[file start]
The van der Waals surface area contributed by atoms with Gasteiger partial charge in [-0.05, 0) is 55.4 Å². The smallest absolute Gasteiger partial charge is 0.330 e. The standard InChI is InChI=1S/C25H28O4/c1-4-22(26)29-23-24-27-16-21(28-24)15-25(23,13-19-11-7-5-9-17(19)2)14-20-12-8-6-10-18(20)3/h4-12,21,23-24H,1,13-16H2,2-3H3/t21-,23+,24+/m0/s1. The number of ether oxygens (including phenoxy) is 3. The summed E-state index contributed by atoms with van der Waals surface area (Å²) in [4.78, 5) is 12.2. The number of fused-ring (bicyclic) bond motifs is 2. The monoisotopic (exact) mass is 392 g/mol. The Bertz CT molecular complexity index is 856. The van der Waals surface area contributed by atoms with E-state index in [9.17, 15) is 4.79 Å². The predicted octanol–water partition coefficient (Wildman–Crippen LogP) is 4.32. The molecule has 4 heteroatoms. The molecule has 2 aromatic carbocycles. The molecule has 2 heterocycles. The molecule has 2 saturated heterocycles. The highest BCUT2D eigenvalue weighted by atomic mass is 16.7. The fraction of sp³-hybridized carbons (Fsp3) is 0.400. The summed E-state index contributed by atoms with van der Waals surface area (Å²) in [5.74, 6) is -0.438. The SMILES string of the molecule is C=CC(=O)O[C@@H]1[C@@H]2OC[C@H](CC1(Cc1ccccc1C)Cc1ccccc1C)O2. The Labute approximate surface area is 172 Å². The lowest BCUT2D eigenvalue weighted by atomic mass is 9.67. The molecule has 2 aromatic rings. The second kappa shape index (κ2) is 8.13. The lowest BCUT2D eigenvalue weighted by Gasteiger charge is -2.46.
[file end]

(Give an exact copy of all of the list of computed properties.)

The van der Waals surface area contributed by atoms with Gasteiger partial charge in [-0.05, 0) is 55.4 Å². The smallest absolute Gasteiger partial charge is 0.330 e. The standard InChI is InChI=1S/C25H28O4/c1-4-22(26)29-23-24-27-16-21(28-24)15-25(23,13-19-11-7-5-9-17(19)2)14-20-12-8-6-10-18(20)3/h4-12,21,23-24H,1,13-16H2,2-3H3/t21-,23+,24+/m0/s1. The number of ether oxygens (including phenoxy) is 3. The summed E-state index contributed by atoms with van der Waals surface area (Å²) in [4.78, 5) is 12.2. The number of fused-ring (bicyclic) bond motifs is 2. The monoisotopic (exact) mass is 392 g/mol. The Bertz CT molecular complexity index is 856. The van der Waals surface area contributed by atoms with E-state index in [9.17, 15) is 4.79 Å². The predicted octanol–water partition coefficient (Wildman–Crippen LogP) is 4.32. The molecule has 4 heteroatoms. The molecule has 2 aromatic carbocycles. The molecule has 2 heterocycles. The molecule has 2 saturated heterocycles. The highest BCUT2D eigenvalue weighted by atomic mass is 16.7. The fraction of sp³-hybridized carbons (Fsp3) is 0.400. The summed E-state index contributed by atoms with van der Waals surface area (Å²) in [5.74, 6) is -0.438. The SMILES string of the molecule is C=CC(=O)O[C@@H]1[C@@H]2OC[C@H](CC1(Cc1ccccc1C)Cc1ccccc1C)O2. The Labute approximate surface area is 172 Å². The lowest BCUT2D eigenvalue weighted by atomic mass is 9.67. The molecule has 2 aromatic rings. The second kappa shape index (κ2) is 8.13. The lowest BCUT2D eigenvalue weighted by Gasteiger charge is -2.46.